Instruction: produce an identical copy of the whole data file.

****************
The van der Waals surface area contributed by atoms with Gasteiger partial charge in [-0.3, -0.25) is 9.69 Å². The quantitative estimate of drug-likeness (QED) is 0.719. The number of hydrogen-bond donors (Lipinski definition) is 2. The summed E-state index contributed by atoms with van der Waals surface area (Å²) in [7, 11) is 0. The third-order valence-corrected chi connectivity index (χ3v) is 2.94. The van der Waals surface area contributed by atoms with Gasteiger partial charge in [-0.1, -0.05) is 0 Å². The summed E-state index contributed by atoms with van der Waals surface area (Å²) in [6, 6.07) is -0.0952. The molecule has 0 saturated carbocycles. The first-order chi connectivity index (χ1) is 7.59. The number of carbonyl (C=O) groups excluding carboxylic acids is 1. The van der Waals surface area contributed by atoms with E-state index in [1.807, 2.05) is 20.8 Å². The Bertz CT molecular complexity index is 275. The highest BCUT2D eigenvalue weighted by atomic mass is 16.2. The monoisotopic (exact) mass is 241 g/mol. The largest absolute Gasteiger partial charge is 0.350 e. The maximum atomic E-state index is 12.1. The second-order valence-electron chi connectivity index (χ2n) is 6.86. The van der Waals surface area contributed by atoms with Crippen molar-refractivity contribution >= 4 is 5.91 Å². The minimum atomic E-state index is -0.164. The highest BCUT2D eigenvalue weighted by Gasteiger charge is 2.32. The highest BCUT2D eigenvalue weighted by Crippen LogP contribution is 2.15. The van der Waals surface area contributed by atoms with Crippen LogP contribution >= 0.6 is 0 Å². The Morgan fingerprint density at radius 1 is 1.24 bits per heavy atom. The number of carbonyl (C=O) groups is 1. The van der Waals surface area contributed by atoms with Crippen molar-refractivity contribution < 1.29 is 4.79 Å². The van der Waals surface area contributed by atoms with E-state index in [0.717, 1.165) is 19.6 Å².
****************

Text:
The van der Waals surface area contributed by atoms with Gasteiger partial charge in [-0.3, -0.25) is 9.69 Å². The quantitative estimate of drug-likeness (QED) is 0.719. The number of hydrogen-bond donors (Lipinski definition) is 2. The summed E-state index contributed by atoms with van der Waals surface area (Å²) in [7, 11) is 0. The third-order valence-corrected chi connectivity index (χ3v) is 2.94. The van der Waals surface area contributed by atoms with Gasteiger partial charge in [-0.1, -0.05) is 0 Å². The summed E-state index contributed by atoms with van der Waals surface area (Å²) in [6, 6.07) is -0.0952. The molecule has 0 saturated carbocycles. The first-order chi connectivity index (χ1) is 7.59. The number of carbonyl (C=O) groups excluding carboxylic acids is 1. The van der Waals surface area contributed by atoms with E-state index in [1.807, 2.05) is 20.8 Å². The Bertz CT molecular complexity index is 275. The highest BCUT2D eigenvalue weighted by atomic mass is 16.2. The monoisotopic (exact) mass is 241 g/mol. The largest absolute Gasteiger partial charge is 0.350 e. The maximum atomic E-state index is 12.1. The second-order valence-electron chi connectivity index (χ2n) is 6.86. The van der Waals surface area contributed by atoms with Crippen molar-refractivity contribution >= 4 is 5.91 Å². The minimum atomic E-state index is -0.164. The highest BCUT2D eigenvalue weighted by Gasteiger charge is 2.32. The highest BCUT2D eigenvalue weighted by Crippen LogP contribution is 2.15. The van der Waals surface area contributed by atoms with Crippen LogP contribution >= 0.6 is 0 Å². The Morgan fingerprint density at radius 1 is 1.24 bits per heavy atom. The number of carbonyl (C=O) groups is 1. The van der Waals surface area contributed by atoms with Crippen molar-refractivity contribution < 1.29 is 4.79 Å². The van der Waals surface area contributed by atoms with E-state index in [0.717, 1.165) is 19.6 Å².